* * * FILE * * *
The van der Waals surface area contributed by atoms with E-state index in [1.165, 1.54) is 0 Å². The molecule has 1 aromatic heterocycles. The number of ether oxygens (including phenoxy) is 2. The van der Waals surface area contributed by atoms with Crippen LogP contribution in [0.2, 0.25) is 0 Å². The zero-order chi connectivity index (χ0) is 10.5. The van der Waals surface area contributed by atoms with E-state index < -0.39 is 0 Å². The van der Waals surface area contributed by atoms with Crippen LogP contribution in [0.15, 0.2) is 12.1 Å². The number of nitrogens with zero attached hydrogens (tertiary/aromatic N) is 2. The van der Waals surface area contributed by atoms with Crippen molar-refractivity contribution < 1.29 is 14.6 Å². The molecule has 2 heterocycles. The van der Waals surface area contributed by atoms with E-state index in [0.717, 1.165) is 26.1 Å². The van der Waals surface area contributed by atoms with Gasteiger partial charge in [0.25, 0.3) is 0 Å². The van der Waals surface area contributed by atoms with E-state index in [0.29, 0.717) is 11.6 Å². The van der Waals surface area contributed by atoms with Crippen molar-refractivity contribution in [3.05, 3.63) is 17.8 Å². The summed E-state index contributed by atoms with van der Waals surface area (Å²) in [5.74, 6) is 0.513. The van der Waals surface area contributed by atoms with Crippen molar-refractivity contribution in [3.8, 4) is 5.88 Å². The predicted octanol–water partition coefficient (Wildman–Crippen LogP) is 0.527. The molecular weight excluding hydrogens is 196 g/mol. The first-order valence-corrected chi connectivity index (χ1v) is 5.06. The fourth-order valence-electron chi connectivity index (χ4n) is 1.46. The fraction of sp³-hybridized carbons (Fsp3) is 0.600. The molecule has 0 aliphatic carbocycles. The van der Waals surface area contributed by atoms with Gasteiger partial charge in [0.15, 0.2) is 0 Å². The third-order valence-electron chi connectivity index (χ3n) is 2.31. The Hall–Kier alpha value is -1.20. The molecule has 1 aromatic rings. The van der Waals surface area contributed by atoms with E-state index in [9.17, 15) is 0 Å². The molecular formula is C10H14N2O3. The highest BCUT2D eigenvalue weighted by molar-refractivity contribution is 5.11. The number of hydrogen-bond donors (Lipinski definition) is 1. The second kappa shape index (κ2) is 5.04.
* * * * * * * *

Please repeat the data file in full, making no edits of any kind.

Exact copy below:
The van der Waals surface area contributed by atoms with E-state index in [1.165, 1.54) is 0 Å². The molecule has 1 aromatic heterocycles. The number of ether oxygens (including phenoxy) is 2. The van der Waals surface area contributed by atoms with Crippen LogP contribution in [0.2, 0.25) is 0 Å². The zero-order chi connectivity index (χ0) is 10.5. The van der Waals surface area contributed by atoms with E-state index < -0.39 is 0 Å². The van der Waals surface area contributed by atoms with Crippen LogP contribution in [0.15, 0.2) is 12.1 Å². The number of nitrogens with zero attached hydrogens (tertiary/aromatic N) is 2. The van der Waals surface area contributed by atoms with Crippen molar-refractivity contribution < 1.29 is 14.6 Å². The molecule has 2 heterocycles. The van der Waals surface area contributed by atoms with E-state index in [0.717, 1.165) is 26.1 Å². The van der Waals surface area contributed by atoms with Gasteiger partial charge in [0.25, 0.3) is 0 Å². The van der Waals surface area contributed by atoms with E-state index in [0.29, 0.717) is 11.6 Å². The van der Waals surface area contributed by atoms with Crippen molar-refractivity contribution in [3.05, 3.63) is 17.8 Å². The summed E-state index contributed by atoms with van der Waals surface area (Å²) in [5.74, 6) is 0.513. The van der Waals surface area contributed by atoms with Crippen molar-refractivity contribution in [3.8, 4) is 5.88 Å². The predicted octanol–water partition coefficient (Wildman–Crippen LogP) is 0.527. The molecular weight excluding hydrogens is 196 g/mol. The first-order valence-corrected chi connectivity index (χ1v) is 5.06. The fourth-order valence-electron chi connectivity index (χ4n) is 1.46. The fraction of sp³-hybridized carbons (Fsp3) is 0.600. The molecule has 0 aliphatic carbocycles. The van der Waals surface area contributed by atoms with Gasteiger partial charge in [0.15, 0.2) is 0 Å². The third-order valence-electron chi connectivity index (χ3n) is 2.31. The Hall–Kier alpha value is -1.20. The molecule has 1 aromatic rings. The van der Waals surface area contributed by atoms with E-state index in [9.17, 15) is 0 Å². The molecular formula is C10H14N2O3. The highest BCUT2D eigenvalue weighted by molar-refractivity contribution is 5.11. The number of hydrogen-bond donors (Lipinski definition) is 1. The second kappa shape index (κ2) is 5.04.